30.2 Conditions for Convergence of an Alternating Sequence

A sequence whose terms alternate in sign is called an alternating sequence, and such a sequence converges if two simple conditions hold:

1. Its terms decrease in magnitude: so we have .

2. The terms converge to 0.

The second of these conditions is necessary for convergence; the first is not.

Why are these conditions sufficient for convergence?

We can group successive pairs of terms together either from the start or after the first term. These lead us to the two following expressions

(a1 + a2) + (a3 + a4) + (a5 + a6) + (a7 + a8) + ...


a1 + (a2 + a3) + (a4 + a5) + (a6 + a7) + (a8 + a9) + ...

Notice that because the series is alternating in sign, the terms in parentheses are differences of the absolute values of successive terms, and by our first condition they all have the signs of their first terms.

Suppose, for example, that a1 is positive. Then all the terms in the first expression are positive, and its partial sums will increase. On the other hand, all the terms in the second expression after the first will be negative, and its partial sums will decrease. Thus, the even partial sums of our series all be below the final sum and will increase while the odd partial sums will be above the final sum and decrease.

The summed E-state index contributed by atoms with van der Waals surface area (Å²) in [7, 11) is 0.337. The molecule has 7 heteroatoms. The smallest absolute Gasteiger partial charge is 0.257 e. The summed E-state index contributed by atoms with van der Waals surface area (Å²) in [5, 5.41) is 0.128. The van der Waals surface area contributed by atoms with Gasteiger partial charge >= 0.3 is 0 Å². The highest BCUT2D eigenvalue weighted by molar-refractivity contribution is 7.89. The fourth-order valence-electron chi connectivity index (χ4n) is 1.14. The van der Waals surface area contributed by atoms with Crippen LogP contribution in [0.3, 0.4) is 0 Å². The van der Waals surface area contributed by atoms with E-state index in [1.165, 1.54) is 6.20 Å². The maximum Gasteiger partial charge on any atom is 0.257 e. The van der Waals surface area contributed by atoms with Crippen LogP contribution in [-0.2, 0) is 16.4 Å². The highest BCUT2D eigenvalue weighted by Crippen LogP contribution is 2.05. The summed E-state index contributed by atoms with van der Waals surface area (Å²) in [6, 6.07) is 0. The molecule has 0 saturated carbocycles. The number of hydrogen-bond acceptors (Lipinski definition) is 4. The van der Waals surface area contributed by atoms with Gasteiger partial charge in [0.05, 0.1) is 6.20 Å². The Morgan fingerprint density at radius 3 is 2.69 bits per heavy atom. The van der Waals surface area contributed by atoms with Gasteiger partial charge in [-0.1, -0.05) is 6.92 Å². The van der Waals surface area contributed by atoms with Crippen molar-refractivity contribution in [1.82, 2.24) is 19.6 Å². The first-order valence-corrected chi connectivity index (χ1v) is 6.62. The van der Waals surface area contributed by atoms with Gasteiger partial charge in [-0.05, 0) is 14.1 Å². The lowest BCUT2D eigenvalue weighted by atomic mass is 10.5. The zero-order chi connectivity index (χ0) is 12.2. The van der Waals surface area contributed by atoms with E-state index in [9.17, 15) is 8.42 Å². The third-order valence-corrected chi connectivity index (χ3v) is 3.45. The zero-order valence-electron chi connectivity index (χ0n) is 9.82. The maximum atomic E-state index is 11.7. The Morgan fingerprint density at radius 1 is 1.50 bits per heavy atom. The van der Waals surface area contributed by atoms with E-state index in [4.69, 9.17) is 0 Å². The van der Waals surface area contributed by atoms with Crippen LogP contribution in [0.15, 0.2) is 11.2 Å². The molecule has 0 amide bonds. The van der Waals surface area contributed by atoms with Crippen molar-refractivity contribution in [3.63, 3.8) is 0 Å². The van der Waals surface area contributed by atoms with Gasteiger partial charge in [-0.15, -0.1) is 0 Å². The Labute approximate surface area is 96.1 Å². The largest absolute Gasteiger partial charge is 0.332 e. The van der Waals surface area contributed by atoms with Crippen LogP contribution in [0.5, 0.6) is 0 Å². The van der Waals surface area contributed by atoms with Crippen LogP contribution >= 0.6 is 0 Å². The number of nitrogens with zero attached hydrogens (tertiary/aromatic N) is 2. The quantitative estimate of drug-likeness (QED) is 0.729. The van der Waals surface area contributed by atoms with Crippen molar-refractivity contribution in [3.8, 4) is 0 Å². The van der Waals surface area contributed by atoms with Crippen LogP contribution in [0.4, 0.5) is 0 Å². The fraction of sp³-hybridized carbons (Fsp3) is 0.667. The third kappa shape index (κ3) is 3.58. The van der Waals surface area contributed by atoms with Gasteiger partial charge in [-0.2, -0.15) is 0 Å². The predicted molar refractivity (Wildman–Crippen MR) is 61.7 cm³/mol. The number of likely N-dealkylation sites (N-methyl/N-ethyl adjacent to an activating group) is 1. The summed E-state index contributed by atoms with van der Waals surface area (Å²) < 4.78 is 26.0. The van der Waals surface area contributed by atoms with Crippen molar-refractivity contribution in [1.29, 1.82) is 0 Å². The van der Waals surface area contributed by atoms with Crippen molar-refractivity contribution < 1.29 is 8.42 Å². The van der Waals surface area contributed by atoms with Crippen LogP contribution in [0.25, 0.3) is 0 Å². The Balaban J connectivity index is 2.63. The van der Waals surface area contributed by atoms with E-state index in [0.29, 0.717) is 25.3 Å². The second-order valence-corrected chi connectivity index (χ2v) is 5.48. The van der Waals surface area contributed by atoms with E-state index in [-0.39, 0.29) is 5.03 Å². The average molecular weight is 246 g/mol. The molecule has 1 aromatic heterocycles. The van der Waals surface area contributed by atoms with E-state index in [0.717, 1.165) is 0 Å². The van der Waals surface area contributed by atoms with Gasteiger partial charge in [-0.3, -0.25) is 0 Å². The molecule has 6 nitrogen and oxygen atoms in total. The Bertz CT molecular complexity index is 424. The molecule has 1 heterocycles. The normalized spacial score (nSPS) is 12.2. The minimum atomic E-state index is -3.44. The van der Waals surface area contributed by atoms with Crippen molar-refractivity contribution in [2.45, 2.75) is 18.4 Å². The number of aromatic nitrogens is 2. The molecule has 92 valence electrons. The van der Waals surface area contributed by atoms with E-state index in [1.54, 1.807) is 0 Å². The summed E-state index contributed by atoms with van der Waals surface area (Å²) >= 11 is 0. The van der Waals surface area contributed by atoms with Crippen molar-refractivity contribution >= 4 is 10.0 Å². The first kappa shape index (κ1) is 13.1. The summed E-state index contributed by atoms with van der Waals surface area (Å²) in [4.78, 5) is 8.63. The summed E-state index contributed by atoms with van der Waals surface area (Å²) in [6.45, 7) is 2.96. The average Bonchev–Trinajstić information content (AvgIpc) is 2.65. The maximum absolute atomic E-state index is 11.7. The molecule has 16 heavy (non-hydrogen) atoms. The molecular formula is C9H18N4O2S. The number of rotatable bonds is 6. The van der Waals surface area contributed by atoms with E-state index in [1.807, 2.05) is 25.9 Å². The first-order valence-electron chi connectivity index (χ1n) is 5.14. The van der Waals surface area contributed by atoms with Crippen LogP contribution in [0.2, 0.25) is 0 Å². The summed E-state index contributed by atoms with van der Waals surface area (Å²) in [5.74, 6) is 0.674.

The value of all later partial sums must therefore at each stage lie sandwiched between any two successive sums.

By our second condition differences in successive partial sums (which are the terms in the series themselves) approach 0, which means that the values of the partial sums are constricted to intervals that approach 0 in size, which implies that the partial sums converge in the sense of Cauchy (their differences approach 0).

Every alternating series obeying the two conditions above with first term positive, has the property that the odd partial sums are decreasing and even ones increasing. This implies that averaging successive pairs of partial sums gives a better approximation to the total sum than the partial sums themselves do.

The alternating harmonic series has the wonderful property that after such averaging, the resulting even and odd averages are still increasing and decreasing, and this property is preserved if you average pairs of these, and then pairs of what you get, and so on. These facts can be used to find the value of this sequence to great accuracy, looking only at their first few terms.

You can average successive terms on a spread sheet by copying one instruction, and repeat doing so as indicated in the previous paragraph by copying it more. You will be surprised at how accurate you can determine its sum from say 25 terms, the smallest of which is .04.

Exercise 30.3 Use a spreadsheet to find the first 40 partial sums of the alternating harmonic sequence. Then take the sum of successive pairs and repeat 20 times. (This can be done with one instruction of the form , copied into columns d, e, f, g, ...)
What do you find? How accurately can you determine the sum of this sequence from this data? From the first 20 partial sums alone?